65", LCD, VA, 4K, 2017B
The best TV to watch movies isn’t necessarily the best one for your game console. Read on to find out what to look out for when you’re buying your next TV.
Imagine you pay a small fortune for a new TV, only to find out that motion blur and input lag make it impossible to beat you opponents at Battlefield. What a nightmare!
The good news is: This isn’t going to happen to you. No way. Here’s all you need to know about buying a TV that’s ideal for gaming.
You like to play first-person shooter, racing games or football simulations online? If so, this is the paragraph you’re looking for. When it comes to online gaming, input lag (the delay between pressing a button and seeing the game react) is key. The lower this lag is, the better you’ll perform.
Think of a first-person shooter game: If it takes 30 milliseconds from when you press the fire button to when your character actually fires a shot while it only takes 20 milliseconds with your opponent, your chances of surviving are rather slim. Even if you fire at the same time, you’ll be hit first – exactly 10 milliseconds before your opponent is hit.
This makes it clear why input lag is so important. Even though it’s only a matter of milliseconds, in many games, this lag decides between winning and losing. So what’s an acceptable input lag for a gaming TV? 50 milliseconds is considered the upper limit of the acceptable range. Above that, gaming is just not as much fun. Professional gamers would never go for a TV with more than 30 milliseconds input lag.
The game mode also helps reduce the input lag. The information that’s transferred from the console to the TV includes colour display, anti-aliasing and contrast range. The more information is included, the longer it needs to be processed – and the larger the input lag. Your TV receives these signals and runs them through several image optimisation programmes before you get to see the final image.
This is where the game mode comes into play. Game mode reduces or even eliminates unnecessary image enhancing processes that might be required if you’re watching a movie, but not when you’re playing a video game. As a result, processing time and input lag are reduced.
«Wait a minute», you might be thinking, «why spend a lot of money on an expensive gaming console with 4K resolution that supports HDR if game mode reduces image quality again?». Fair point. A gaming TV boasts good image quality, even if it’s in game mode. Game mode only reduces image optimisation that isn’t required for gaming and keeps the quality that you need (see video above).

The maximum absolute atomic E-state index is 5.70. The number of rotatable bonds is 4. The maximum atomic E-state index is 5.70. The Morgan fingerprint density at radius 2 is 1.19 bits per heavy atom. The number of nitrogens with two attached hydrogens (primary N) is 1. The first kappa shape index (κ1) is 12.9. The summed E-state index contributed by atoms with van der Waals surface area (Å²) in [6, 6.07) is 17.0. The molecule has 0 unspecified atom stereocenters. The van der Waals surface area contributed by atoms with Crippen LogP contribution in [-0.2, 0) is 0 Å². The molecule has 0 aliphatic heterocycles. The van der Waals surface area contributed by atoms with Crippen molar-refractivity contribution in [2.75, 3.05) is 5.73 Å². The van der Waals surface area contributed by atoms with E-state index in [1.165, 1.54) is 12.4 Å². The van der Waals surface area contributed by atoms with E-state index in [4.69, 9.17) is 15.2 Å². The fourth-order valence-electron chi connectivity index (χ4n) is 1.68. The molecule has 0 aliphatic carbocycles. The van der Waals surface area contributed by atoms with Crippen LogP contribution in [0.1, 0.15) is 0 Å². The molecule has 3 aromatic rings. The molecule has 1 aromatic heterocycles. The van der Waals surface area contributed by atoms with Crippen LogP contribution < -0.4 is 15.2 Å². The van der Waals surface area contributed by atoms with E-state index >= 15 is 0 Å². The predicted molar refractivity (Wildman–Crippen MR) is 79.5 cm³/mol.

Nevertheless, if you’ve set your mind on a TV, you’re better off trying it out yourself before you decide to buy it. Better safe than sorry – especially when it comes to such a major investment.
Just like the input lag, the response time is measured in milliseconds. It represents the amount of time it takes for one pixel to change its colour. This is especially important when it comes to scenes and games with fast movements. While thousands of pixels create the full image, they need to be able to change their colour quickly to represent fast movements. If they don’t react fast enough, the image displays a smear or blur around fast moving objects.
You don’t know what I mean? Have you ever noticed something that looks like the tail of a comet that follows the ball when you’re watching tennis or football? If you change to sports mode (depending on the manufacturer), these smears or blurs should lessen or disappear entirely.
Game mode doesn’t reduce smears. In fact, by reducing input lag, it might even facilitate them. To counteract this and make sure the hairline cross isn’t blurred when you’re playing first-person shooter, your TV needs a fast response time.
A response time below ten milliseconds is ideal. Modern TVs usually have a response time of two to five milliseconds, which is good enough. However, make sure that the response time that’s indicated by the manufacturer doesn’t correspond to the change from grey to grey, but from black to white. Changing a pixel’s colour from grey to grey requires a lot less effort, resulting in a shorter response time. While manufacturers often indicate the grey-to-grey time, you might need to read reviews by others to find out what a TV’s black-to-white response time is.